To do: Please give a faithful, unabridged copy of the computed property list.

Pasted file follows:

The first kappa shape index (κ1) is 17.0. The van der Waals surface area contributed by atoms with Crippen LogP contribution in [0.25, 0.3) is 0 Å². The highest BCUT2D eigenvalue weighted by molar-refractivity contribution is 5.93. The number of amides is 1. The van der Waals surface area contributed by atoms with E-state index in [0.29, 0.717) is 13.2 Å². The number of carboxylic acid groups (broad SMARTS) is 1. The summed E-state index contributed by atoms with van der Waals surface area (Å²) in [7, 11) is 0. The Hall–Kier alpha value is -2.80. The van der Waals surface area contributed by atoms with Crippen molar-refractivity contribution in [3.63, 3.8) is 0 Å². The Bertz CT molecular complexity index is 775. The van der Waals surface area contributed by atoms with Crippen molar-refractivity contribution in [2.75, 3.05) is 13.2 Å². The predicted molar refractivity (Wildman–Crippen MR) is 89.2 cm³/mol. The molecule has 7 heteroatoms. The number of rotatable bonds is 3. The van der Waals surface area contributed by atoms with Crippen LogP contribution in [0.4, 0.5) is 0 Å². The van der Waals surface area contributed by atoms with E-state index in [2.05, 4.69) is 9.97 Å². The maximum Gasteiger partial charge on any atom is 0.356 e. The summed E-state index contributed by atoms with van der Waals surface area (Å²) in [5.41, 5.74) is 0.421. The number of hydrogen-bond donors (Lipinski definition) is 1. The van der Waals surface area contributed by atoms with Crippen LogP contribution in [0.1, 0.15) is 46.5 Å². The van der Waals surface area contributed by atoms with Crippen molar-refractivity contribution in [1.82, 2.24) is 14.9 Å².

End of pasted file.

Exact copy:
The first kappa shape index (κ1) is 17.0. The van der Waals surface area contributed by atoms with Crippen LogP contribution in [0.25, 0.3) is 0 Å². The highest BCUT2D eigenvalue weighted by molar-refractivity contribution is 5.93. The number of amides is 1. The van der Waals surface area contributed by atoms with E-state index in [0.29, 0.717) is 13.2 Å². The number of carboxylic acid groups (broad SMARTS) is 1. The summed E-state index contributed by atoms with van der Waals surface area (Å²) in [7, 11) is 0. The Hall–Kier alpha value is -2.80. The van der Waals surface area contributed by atoms with Crippen molar-refractivity contribution in [3.63, 3.8) is 0 Å². The Bertz CT molecular complexity index is 775. The van der Waals surface area contributed by atoms with Crippen molar-refractivity contribution in [2.75, 3.05) is 13.2 Å². The predicted molar refractivity (Wildman–Crippen MR) is 89.2 cm³/mol. The molecule has 7 heteroatoms. The number of rotatable bonds is 3. The van der Waals surface area contributed by atoms with Crippen LogP contribution in [0.4, 0.5) is 0 Å². The van der Waals surface area contributed by atoms with E-state index in [2.05, 4.69) is 9.97 Å². The maximum Gasteiger partial charge on any atom is 0.356 e. The summed E-state index contributed by atoms with van der Waals surface area (Å²) in [5.41, 5.74) is 0.421. The number of hydrogen-bond donors (Lipinski definition) is 1. The van der Waals surface area contributed by atoms with Crippen LogP contribution in [0.1, 0.15) is 46.5 Å². The van der Waals surface area contributed by atoms with Crippen molar-refractivity contribution in [1.82, 2.24) is 14.9 Å².